Say the words “deep-fried ice-cream” and people will rattle off fond childhood memories of ending a Chinese feast with a couple of golden, breaded scoops. The attraction lies in the juxtaposition of the cold, creamy ice-cream and the warm, crisp casing.
“We’ve always loved eating it in Chinese restaurants, but we thought it never got the attention and love it deserved,” says Chris Duong who, with Dylan Duong (no relation, but it made naming the business easy), opened Duo Duo, a food truck specialising in deep-fried ice-cream after realising no one in Sydney was getting it right.
Chris says that’s because other versions aren’t made fresh. “We’re not hating on it; it’s not practical for big restaurants to hand-make ice-cream in large quantities. But making the ice-cream from scratch, instead of buying it, makes a huge difference to the quality of the dish.”
The success of deep-fried ice-cream comes down to the delicate balance of two things: fresh ingredients and freezing the ice-cream at a precise temperature. A few degrees off and it’ll be too hard to eat, or it’ll melt inside the shell when it’s fried.
Everything at Duo Duo is made with fresh ingredients. For example, the pandan ice-cream is made by distilling pandan leaves into a juice, then mixing it with cream and sugar.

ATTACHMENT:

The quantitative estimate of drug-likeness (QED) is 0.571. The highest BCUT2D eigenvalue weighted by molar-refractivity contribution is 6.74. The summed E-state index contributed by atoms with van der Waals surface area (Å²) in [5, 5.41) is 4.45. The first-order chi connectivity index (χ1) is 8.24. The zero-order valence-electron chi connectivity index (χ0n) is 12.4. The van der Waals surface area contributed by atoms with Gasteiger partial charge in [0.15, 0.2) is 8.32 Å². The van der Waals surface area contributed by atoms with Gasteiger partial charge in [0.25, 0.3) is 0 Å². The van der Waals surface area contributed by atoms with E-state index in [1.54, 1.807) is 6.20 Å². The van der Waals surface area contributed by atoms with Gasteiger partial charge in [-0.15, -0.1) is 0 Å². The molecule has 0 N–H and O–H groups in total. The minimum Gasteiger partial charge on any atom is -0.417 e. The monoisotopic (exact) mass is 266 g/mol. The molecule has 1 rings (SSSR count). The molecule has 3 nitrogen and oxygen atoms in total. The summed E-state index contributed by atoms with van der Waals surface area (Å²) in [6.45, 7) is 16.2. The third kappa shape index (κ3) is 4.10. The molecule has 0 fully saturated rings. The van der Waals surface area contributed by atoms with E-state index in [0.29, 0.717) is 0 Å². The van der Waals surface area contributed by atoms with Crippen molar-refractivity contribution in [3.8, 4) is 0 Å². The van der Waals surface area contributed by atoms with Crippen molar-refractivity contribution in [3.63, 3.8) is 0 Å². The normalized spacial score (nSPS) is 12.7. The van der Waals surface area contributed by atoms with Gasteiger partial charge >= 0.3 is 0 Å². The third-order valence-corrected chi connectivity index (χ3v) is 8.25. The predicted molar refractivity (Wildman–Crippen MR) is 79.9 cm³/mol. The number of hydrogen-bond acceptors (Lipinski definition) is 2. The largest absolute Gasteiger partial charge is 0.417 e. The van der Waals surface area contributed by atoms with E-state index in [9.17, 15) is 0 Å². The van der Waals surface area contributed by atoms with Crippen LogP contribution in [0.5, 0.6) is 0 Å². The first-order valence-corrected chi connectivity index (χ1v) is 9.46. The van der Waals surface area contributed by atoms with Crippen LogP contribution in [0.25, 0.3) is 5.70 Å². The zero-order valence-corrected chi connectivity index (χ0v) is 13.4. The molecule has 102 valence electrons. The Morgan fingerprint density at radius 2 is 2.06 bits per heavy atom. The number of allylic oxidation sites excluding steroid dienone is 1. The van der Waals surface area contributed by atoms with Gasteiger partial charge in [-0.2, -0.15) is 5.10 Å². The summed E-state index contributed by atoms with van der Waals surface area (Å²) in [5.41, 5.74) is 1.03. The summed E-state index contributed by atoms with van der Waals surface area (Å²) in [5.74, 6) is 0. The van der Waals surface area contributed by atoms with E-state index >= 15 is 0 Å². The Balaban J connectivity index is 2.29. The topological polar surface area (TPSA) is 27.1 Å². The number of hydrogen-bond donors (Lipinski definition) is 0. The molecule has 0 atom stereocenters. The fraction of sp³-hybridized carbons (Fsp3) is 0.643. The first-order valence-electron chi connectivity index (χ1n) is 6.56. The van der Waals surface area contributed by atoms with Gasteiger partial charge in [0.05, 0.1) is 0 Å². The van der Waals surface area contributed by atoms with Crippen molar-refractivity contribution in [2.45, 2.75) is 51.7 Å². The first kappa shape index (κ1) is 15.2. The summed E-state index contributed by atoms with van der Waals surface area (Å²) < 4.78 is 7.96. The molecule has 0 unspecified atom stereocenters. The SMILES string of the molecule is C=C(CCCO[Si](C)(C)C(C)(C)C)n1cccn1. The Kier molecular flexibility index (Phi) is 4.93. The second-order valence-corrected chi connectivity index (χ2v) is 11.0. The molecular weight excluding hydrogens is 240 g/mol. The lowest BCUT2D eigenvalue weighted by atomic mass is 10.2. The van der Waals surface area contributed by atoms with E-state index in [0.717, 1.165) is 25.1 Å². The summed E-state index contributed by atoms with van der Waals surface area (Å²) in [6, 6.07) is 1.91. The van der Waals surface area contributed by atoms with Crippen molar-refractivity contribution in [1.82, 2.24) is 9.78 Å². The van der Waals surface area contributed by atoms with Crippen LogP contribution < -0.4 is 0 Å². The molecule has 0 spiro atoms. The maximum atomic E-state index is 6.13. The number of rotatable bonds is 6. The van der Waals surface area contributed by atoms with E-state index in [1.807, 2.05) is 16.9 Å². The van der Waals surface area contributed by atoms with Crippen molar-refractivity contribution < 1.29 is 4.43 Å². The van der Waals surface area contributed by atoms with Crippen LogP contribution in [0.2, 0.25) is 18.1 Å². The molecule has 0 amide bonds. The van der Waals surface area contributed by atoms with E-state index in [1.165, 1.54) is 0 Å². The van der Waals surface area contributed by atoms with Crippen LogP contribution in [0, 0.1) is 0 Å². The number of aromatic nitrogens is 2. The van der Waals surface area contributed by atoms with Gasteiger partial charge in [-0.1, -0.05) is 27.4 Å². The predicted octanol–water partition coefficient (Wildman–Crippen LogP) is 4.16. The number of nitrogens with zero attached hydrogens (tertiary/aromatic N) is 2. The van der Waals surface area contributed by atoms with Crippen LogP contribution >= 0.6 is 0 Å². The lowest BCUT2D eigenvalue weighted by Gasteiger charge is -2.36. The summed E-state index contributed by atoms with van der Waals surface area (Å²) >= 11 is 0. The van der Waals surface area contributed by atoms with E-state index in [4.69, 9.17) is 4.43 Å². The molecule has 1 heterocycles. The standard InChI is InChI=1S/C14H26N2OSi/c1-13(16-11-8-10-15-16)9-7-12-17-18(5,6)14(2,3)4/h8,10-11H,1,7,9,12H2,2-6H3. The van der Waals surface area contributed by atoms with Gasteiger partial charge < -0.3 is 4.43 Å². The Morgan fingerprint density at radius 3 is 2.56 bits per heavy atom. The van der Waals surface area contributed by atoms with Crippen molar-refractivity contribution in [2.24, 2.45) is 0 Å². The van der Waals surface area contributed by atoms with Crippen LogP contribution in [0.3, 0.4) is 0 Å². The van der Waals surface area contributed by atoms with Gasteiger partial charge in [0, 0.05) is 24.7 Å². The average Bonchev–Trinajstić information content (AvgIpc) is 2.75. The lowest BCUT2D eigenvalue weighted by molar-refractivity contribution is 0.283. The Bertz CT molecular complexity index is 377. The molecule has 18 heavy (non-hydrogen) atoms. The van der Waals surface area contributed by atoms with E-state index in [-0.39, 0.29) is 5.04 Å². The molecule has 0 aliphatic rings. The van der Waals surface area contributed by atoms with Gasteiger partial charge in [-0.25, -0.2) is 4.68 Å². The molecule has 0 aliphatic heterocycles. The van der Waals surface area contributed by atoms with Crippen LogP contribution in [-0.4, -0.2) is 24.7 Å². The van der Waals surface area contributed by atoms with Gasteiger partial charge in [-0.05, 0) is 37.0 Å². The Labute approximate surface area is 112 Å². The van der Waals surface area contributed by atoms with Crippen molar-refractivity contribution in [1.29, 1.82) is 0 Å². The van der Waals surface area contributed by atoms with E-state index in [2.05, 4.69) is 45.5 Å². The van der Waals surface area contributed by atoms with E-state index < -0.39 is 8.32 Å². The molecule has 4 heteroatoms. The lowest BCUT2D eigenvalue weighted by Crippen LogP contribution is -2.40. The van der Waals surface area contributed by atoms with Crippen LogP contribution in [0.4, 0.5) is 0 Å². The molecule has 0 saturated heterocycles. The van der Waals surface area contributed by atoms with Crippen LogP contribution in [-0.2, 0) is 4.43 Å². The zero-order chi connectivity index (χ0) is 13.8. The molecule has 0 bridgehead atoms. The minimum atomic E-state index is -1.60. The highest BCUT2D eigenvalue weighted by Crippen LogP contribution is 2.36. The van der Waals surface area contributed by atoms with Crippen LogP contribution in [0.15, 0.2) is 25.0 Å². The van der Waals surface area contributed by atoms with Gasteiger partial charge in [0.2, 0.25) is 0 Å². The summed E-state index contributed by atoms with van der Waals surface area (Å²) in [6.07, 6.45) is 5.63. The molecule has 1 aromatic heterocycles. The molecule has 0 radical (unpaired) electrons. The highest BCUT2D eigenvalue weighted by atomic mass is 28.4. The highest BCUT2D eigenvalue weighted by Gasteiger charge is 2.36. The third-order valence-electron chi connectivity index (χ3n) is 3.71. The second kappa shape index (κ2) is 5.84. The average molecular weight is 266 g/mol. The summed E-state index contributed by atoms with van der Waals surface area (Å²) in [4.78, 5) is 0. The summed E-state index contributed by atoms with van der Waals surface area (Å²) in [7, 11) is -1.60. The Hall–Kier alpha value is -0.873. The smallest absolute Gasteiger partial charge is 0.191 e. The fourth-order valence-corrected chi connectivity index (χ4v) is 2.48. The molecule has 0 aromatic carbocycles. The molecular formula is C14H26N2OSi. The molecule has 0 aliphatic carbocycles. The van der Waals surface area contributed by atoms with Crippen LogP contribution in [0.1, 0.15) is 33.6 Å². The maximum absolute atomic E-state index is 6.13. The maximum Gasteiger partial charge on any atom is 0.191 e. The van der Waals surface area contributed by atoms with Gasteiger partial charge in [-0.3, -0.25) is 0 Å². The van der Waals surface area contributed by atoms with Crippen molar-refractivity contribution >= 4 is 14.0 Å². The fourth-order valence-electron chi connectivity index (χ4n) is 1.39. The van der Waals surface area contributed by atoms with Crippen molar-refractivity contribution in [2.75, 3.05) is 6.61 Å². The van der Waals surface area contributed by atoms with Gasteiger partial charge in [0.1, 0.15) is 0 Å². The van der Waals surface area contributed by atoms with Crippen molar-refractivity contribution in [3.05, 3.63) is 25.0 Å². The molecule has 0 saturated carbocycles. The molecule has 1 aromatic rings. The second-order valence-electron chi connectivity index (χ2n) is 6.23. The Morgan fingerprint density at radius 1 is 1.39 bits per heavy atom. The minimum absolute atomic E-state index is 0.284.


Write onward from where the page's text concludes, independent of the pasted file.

“We start by making the ice-cream the day before serving,” Chris says. Once made, the ice-cream is scooped into balls, wrapped in a thin layer of vanilla cake and rolled in panko breadcrumbs before going back into the freezer. “On serving day we just fry those bad boys up.”
Current flavours are cookies and cream; salted caramel and popcorn; and pandan with toasted coconut. “We’re always looking to do something no one has done before, and we figure that if we like it, customers will, too.”
There are deep-fried versions of each flavour available, as well as scoops of ice-cream on cones – but it’s the deep-fried variety that Chris says sells the best.
There’s also a fresh watermelon and coconut juice slushie, which is geared towards the vegan crowd. “We’re planning to expand to include other kinds of ice-cream-inspired desserts: ice-cream bao, ice-cream waffles, ice-cream apple pie.”
A permanent location is also in the works, but for now the pair is happy with the success of the food truck.
Duo Duo’s eccentrically illustrated blue and white truck (by local designer Erica Halse) can be found in Bankstown on Friday nights and Dulwich Hill on Saturday nights, as well as at events across Sydney.
Fri & Sat 6pm–10pm